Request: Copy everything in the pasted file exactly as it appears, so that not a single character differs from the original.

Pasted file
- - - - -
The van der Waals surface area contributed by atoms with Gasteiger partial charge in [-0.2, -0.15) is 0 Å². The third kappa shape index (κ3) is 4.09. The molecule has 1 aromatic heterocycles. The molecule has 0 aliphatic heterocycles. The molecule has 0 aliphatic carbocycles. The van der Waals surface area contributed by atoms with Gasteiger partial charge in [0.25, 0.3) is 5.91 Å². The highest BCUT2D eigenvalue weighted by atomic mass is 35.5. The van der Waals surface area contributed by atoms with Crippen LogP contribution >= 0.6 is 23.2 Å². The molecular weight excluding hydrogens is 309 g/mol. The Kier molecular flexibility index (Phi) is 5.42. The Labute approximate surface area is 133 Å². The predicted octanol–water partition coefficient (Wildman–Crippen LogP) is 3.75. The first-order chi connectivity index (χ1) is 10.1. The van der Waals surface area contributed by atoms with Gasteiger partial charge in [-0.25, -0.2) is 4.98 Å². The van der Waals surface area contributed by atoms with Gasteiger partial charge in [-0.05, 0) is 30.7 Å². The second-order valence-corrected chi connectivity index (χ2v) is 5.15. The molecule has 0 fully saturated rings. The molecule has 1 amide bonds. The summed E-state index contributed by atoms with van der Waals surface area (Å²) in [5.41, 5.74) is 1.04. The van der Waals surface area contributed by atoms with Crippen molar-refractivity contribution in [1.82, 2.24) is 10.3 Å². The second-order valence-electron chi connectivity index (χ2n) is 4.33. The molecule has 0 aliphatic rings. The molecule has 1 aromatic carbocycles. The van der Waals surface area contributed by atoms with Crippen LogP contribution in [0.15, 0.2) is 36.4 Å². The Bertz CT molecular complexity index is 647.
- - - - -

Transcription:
The van der Waals surface area contributed by atoms with Gasteiger partial charge in [-0.2, -0.15) is 0 Å². The third kappa shape index (κ3) is 4.09. The molecule has 1 aromatic heterocycles. The molecule has 0 aliphatic heterocycles. The molecule has 0 aliphatic carbocycles. The van der Waals surface area contributed by atoms with Gasteiger partial charge in [0.25, 0.3) is 5.91 Å². The highest BCUT2D eigenvalue weighted by atomic mass is 35.5. The van der Waals surface area contributed by atoms with Crippen LogP contribution >= 0.6 is 23.2 Å². The molecular weight excluding hydrogens is 309 g/mol. The Kier molecular flexibility index (Phi) is 5.42. The Labute approximate surface area is 133 Å². The predicted octanol–water partition coefficient (Wildman–Crippen LogP) is 3.75. The first-order chi connectivity index (χ1) is 10.1. The van der Waals surface area contributed by atoms with Gasteiger partial charge in [-0.25, -0.2) is 4.98 Å². The van der Waals surface area contributed by atoms with Gasteiger partial charge in [-0.05, 0) is 30.7 Å². The second-order valence-corrected chi connectivity index (χ2v) is 5.15. The molecule has 0 fully saturated rings. The molecule has 1 amide bonds. The summed E-state index contributed by atoms with van der Waals surface area (Å²) in [5.41, 5.74) is 1.04. The van der Waals surface area contributed by atoms with Crippen molar-refractivity contribution in [1.82, 2.24) is 10.3 Å². The second-order valence-electron chi connectivity index (χ2n) is 4.33. The molecule has 0 aliphatic rings. The molecule has 1 aromatic carbocycles. The van der Waals surface area contributed by atoms with Crippen LogP contribution in [0.15, 0.2) is 36.4 Å². The Bertz CT molecular complexity index is 647.